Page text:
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20th September 2013

Wanted: Crystal Ball for Recruitment

My blog last week was about recruitment of staff in order to meet the rising demand for Homecare during winter time. I somehow managed to make recruitment sound easy and I know it’s far from it.

Finding the right people to fill your vacancies is extremely hard. The only positive from the economic recession was, due to high levels of unemployment, lots of new people came into the sector from other industries; those who would never have considered a job in care, but in actuality - are made for the role.

Making the right recruitment decisions from the very beginning is nigh on impossible. Sussing out at the interview stage whether someone is likely to make a good carer is difficult. As an employer you are acutely aware of the false environment of an interview situation, when people can be nervous or anxious or just tell plain fibs.

You think I would be glad when applicants attend for interview with experience. But I know that sometimes these applicants are the hardest to retrain into your way of thinking and company procedures.

The only time you can truly see if an applicant is going to be any good with your precious service users - is when they meet them. Unfortunately, meeting the service users and shadowing a member of staff in the community, comes at the end of the recruitment process. Usually, after a long two or three months of vigorous checks, audits and training. This is a major drawback for any provider trying to recruit.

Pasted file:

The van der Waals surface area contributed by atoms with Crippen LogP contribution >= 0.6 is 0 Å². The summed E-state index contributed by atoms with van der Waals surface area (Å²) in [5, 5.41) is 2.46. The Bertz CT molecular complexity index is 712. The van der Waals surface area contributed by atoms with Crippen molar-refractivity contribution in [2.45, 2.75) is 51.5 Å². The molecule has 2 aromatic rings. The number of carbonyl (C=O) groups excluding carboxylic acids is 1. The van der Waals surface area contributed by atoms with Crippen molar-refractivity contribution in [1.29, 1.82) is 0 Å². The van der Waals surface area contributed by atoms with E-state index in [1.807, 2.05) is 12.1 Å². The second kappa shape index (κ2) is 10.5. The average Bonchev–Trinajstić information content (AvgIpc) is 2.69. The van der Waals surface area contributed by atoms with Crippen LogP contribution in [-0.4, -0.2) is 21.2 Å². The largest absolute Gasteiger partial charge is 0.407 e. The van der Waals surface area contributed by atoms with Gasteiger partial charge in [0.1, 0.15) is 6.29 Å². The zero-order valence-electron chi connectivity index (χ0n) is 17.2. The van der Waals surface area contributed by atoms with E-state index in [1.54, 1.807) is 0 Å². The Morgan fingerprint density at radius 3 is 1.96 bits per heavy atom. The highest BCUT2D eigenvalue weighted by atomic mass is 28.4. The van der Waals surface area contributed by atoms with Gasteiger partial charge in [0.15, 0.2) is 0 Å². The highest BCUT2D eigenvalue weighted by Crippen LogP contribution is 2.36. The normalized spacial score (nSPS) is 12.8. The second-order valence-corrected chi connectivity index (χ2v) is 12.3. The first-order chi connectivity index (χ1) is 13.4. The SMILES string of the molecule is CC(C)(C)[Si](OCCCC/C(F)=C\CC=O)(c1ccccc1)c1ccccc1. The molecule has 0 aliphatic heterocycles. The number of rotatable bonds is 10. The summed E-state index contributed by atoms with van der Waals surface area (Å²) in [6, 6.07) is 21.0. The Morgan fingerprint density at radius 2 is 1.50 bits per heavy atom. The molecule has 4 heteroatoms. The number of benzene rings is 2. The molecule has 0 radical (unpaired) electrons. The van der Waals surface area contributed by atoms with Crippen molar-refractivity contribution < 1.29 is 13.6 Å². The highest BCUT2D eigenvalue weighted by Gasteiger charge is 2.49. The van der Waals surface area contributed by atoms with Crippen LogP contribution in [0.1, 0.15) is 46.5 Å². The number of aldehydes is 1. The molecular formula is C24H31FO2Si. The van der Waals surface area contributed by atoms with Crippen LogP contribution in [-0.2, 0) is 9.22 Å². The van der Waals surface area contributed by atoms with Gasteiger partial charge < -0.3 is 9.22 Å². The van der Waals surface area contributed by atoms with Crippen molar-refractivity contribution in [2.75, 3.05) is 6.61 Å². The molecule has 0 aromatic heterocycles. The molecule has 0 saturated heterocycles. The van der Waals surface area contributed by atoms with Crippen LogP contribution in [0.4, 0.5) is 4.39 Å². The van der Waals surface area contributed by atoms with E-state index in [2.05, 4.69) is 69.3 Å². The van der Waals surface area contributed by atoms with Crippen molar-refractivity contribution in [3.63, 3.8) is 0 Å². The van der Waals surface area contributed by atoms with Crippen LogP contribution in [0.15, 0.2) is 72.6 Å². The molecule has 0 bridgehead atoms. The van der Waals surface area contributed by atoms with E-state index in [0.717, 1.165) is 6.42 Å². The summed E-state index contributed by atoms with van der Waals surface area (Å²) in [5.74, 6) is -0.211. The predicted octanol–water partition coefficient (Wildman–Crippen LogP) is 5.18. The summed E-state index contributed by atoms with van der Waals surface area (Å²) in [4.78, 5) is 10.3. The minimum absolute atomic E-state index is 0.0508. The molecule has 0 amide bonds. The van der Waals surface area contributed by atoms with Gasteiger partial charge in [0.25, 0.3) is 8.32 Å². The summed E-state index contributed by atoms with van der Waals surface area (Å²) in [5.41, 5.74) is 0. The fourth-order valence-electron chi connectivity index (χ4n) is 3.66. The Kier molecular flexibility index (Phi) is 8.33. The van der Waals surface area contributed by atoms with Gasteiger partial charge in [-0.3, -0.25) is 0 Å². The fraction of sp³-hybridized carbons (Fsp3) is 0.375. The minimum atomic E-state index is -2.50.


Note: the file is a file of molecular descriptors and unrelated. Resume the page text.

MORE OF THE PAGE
At interview you do your very best to prepare the applicant and convey what the real world of Homecare is like. Yet some refuse to discard their preconceived ideas that they will be meeting the Grandad off the Werther’s adverts and be changing his lightbulbs.

When the applicant starts their shadowing period - that’s when you see potential. That’s when you realise either a) you’ve just found a real gem or b) you’ve just wasted an awful lot of time.

Time and money is invested in any recruit, and yet it’s not something Homecare providers have to spare - or waste. The costs rise considerably when you start to calculate the financial implications for recruiting and training one individual who at the end of the process is unsuitable. If you multiply that cost by say 50 applicants each year, add in those that drop out naturally along the recruitment process, and you could have a costly expenditure for no gain. With budgets tightening everywhere, it can be a real lottery recruiting staff with no guarantees along the way.

Rosie Robinson - QCS Expert Contributor on Care

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